The Unveiling Of God’s Instrument Of Judgement 

Part 3 of 4
Base on sermons preached in PCC Worship Services, Mar-Aug 2014

Previously, we saw how the Lord identified His instrument of judgment upon Judah, namely, the Chaldeans or Babylonians. In this article, we will look at the Lord’s description of the Babylonians in greater detail.

The Lord Describes His Instrument of Judgment  (verses 6b-11)

As many as twenty different features are listed with some of them coming in pairs. Let’s look at them. 

Verse 6b says, “that bitter and hasty nation, which shall march through the breadth of the land, to possess the dwelling places that are not theirs.” It’s not just the king or some of his troops who are bitter and hasty or impetuous but it is the whole nation that may

be characterized in that way. Their bitter or irritated or illtempered spirit causes them to act with cruelty and disregard for life. And they move quickly or in haste. They do not wait or take time to sort out all the facts. Instead, they act swiftly and as a result, much injustice is done to those whom they come into contact with.

Verse 6 goes on to say that they march through the breadth of the earth to take possession of territories and things that do not rightly belong to them.  This last part of verse 6 reminds us of what the Israelites did to the Canaanites many years ago under Joshua. At that time, God used His people to bring judgment upon the wicked inhabitants of the land, to drive them out and to take possession of their dwelling places. 

Deuteronomy 6:10-11 says, “And it shall be, when the LORD thy God shall have brought thee into the land which he sware unto thy fathers, to Abraham, to Isaac, and to Jacob, to give thee great and goodly cities, which thou buildedst not, And houses full of all good things, which thou filledst not, and wells digged, which thou diggedst not, vineyards and olive trees, which thou plantedst not…” In short, the Israelites were to march through the breadth of the land to possess the dwellingplaces that were not theirs.

But now, almost 800 years after dispossessing the Canaanites and inheriting their land, the Israelites were themselves about to be dispossessed and disinherited by the bitter and hasty Chaldeans. The tables were about to be turned on the covenant people of God. 

Verse 7, “They are terrible and dreadful…” The words terrible and dreadful may be translated fearsome and dreaded. The mighty Babylonian army strikes fear and dread in the hearts of all

the people. The news or the sight of the Babylonians evokes panic and terror because of their reputation for being cruel and brutal. Whereas during the time of Joshua, the Canaanites were filled with fear at the news of the approaching Israelites, now it is the Israelites who will be terrified and fearful when the Babylonians come.

Verse 7 goes on to say, “their judgment and their dignity shall proceed of themselves.” We can summarize this statement with two words “autonomous” and “proud.” The Babylonians are autonomous in that they are a law unto themselves. They are not bound by the laws of other lands or even by the laws of common decency. God’s law, whether written on tables of stone or written in the hearts of men, is not their standard of righteousness or justice. Rather, they determine for themselves what is right and wrong. They exemplify the statement, “Might makes right.” And because of that, they are proud and arrogant. Their dignity or self-worth is found in themselves and is of their own making.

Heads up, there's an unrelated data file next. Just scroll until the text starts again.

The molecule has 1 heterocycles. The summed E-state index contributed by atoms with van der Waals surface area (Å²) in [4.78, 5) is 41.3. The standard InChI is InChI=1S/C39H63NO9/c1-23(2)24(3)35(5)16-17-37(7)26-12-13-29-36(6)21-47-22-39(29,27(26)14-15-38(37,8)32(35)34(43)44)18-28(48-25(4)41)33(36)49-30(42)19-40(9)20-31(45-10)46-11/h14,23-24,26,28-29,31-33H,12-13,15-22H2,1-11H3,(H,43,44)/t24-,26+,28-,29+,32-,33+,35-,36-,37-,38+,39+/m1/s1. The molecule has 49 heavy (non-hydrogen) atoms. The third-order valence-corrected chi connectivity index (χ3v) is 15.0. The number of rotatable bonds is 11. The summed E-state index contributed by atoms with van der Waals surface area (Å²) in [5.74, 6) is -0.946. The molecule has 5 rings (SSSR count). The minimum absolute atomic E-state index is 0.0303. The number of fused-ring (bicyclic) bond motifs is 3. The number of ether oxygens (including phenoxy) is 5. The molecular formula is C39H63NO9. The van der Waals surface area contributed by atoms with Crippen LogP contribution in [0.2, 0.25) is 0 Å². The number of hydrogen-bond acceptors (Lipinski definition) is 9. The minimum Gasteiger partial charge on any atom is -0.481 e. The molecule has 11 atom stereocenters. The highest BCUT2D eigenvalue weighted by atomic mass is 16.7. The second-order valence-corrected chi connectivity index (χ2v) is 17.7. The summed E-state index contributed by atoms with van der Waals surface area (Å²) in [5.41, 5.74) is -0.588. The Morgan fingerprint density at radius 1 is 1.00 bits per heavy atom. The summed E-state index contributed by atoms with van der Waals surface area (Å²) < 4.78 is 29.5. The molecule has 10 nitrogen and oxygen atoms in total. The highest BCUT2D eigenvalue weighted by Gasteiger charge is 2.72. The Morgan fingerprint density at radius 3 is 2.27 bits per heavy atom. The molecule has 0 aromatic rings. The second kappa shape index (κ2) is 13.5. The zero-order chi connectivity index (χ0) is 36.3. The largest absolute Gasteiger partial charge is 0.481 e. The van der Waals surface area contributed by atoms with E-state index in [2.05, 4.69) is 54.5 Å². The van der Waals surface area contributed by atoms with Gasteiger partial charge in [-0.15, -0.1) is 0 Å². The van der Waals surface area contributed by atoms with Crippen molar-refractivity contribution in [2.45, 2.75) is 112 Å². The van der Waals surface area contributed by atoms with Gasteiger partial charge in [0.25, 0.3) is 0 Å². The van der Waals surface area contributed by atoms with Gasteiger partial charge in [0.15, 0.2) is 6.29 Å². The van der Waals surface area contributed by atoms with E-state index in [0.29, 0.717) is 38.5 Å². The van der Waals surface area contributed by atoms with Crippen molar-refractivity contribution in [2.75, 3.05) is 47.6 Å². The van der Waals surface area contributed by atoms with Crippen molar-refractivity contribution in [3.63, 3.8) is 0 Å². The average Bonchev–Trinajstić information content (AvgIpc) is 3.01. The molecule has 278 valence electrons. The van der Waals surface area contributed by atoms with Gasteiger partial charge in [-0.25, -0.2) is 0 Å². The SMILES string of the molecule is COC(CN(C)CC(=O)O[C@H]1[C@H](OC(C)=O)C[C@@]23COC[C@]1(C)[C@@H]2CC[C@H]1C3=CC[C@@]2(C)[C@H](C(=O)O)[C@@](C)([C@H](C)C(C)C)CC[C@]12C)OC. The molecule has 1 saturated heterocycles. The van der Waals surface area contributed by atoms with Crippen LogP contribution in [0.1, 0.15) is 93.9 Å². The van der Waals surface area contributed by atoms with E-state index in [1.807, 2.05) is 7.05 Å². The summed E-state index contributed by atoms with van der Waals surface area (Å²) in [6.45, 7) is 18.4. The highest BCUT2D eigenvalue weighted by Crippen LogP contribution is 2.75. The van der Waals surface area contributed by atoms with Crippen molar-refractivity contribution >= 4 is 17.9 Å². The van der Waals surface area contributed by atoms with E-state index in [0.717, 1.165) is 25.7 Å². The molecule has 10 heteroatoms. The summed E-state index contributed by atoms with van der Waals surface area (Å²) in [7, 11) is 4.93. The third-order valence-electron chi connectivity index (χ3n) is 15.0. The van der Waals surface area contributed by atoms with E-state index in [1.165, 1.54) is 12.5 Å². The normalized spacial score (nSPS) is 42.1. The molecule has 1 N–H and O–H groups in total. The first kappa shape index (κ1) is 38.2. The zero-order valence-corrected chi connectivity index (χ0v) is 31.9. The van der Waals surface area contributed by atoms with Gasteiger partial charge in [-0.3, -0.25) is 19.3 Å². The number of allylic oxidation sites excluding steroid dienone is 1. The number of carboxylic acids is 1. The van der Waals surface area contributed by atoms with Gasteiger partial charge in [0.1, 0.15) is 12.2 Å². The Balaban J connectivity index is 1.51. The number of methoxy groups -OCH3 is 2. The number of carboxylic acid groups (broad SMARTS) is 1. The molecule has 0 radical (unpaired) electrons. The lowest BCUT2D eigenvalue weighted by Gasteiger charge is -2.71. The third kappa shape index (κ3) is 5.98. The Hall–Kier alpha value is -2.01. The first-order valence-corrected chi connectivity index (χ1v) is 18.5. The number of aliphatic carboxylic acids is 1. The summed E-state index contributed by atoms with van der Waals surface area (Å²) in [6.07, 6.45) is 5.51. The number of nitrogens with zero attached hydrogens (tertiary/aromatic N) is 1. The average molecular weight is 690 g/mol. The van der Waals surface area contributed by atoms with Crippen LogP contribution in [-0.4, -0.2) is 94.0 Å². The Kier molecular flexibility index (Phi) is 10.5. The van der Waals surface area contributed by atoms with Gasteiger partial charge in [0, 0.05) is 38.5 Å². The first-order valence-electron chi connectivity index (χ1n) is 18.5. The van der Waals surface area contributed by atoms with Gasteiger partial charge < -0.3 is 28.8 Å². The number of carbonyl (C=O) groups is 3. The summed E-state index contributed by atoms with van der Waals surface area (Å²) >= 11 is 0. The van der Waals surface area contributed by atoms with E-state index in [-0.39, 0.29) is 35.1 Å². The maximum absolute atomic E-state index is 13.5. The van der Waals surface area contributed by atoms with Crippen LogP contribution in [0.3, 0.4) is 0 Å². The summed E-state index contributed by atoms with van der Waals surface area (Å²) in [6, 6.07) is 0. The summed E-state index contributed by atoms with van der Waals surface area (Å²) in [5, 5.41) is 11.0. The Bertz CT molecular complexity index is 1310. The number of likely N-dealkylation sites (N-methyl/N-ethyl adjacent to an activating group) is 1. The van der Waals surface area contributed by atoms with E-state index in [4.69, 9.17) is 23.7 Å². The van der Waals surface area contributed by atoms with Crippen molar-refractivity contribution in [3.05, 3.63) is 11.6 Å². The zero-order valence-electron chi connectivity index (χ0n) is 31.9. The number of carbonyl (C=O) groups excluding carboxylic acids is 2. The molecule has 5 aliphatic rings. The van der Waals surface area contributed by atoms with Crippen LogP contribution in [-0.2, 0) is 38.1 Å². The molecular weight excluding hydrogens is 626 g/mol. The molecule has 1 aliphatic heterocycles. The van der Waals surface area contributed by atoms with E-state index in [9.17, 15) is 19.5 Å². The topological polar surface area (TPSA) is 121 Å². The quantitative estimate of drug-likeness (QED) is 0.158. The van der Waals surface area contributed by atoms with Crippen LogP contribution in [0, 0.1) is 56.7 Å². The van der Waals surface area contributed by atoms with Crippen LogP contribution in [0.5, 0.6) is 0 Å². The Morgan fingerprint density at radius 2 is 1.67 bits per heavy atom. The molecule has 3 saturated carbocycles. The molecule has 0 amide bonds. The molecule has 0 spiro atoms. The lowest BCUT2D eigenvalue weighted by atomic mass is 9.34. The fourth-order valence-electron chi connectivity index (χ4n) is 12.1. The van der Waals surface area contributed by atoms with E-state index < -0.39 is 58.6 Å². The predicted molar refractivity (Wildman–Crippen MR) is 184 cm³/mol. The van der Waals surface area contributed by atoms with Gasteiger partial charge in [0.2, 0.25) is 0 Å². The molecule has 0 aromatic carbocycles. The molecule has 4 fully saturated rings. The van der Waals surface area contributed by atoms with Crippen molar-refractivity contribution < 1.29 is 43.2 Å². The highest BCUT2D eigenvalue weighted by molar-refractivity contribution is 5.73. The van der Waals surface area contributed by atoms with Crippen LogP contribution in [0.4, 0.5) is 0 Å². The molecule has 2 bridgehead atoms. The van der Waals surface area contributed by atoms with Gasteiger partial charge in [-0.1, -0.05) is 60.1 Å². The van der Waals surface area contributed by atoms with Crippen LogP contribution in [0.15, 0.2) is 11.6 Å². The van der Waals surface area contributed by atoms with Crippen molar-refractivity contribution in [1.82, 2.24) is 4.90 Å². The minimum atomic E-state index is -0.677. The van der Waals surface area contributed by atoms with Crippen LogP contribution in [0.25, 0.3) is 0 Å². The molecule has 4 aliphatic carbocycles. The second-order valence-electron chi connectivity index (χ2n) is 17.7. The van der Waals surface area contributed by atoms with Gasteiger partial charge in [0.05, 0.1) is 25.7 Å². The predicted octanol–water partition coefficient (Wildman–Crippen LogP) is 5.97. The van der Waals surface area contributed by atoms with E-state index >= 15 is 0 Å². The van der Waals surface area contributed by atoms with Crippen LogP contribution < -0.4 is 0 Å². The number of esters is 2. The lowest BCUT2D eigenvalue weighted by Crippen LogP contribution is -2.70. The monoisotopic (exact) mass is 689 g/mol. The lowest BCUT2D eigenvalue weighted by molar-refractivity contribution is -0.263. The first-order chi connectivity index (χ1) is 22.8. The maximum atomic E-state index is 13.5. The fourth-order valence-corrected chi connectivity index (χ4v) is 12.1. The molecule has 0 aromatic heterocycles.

But exactly how mighty is their army? What does it look like?   

will be one of mockery and derision. They will make fun of their adversaries and laugh at them. They will even laugh at all their strongholds or fortifications. In other words, whatever defences and obstacles the people may set up in order to try and prevent the Babylonians from coming, they will fail. The Babylonians will laugh at their defences and with little effort, they will break them down and take the city.  

Finally, in verse 11, we read, “Then shall his mind change, and he shall pass over, and offend, imputing this his power unto his god.” From a spirit of mockery and laughing at their enemies, the Babylonians will change their mind or attitude to one of deadly seriousness as they turn to the task of destroying and devastating their victims. The final phrase “imputing this his power unto his god” simply means that they regarded their strength and power as their own god. Although they worshipped various idols and gods, yet, the reality is that they actually worshipped themselves and their own power. They were their own god.  

And so in this third part of the text, the Lord describes to

Habakkuk and the covenant people His instrument of judgment and retribution. The Lord was really bringing upon them the curses of the covenant for disobedience that we read about in Deuteronomy. 

In Deuteronomy 28:49-51, we read “The LORD shall bring a nation against thee from far, from the end of the earth, as swift as the eagle flieth; a nation whose tongue thou shalt not understand; A nation of fierce countenance, which shall not regard the person of the old, nor shew favour to the young: And he shall eat the fruit of thy cattle, and the fruit of thy land, until thou be destroyed: which also shall not leave thee either corn, wine, or oil, or the increase of thy kine, or flocks of thy sheep, until he have destroyed thee.”

Doesn’t our text sound familiar to those words in Deuteronomy, which were spoken by Moses over 800 years before the time of Habakkuk? We will look at two lessons based on Habakkuk 1:5-11 in our next article.

─ Linus Chua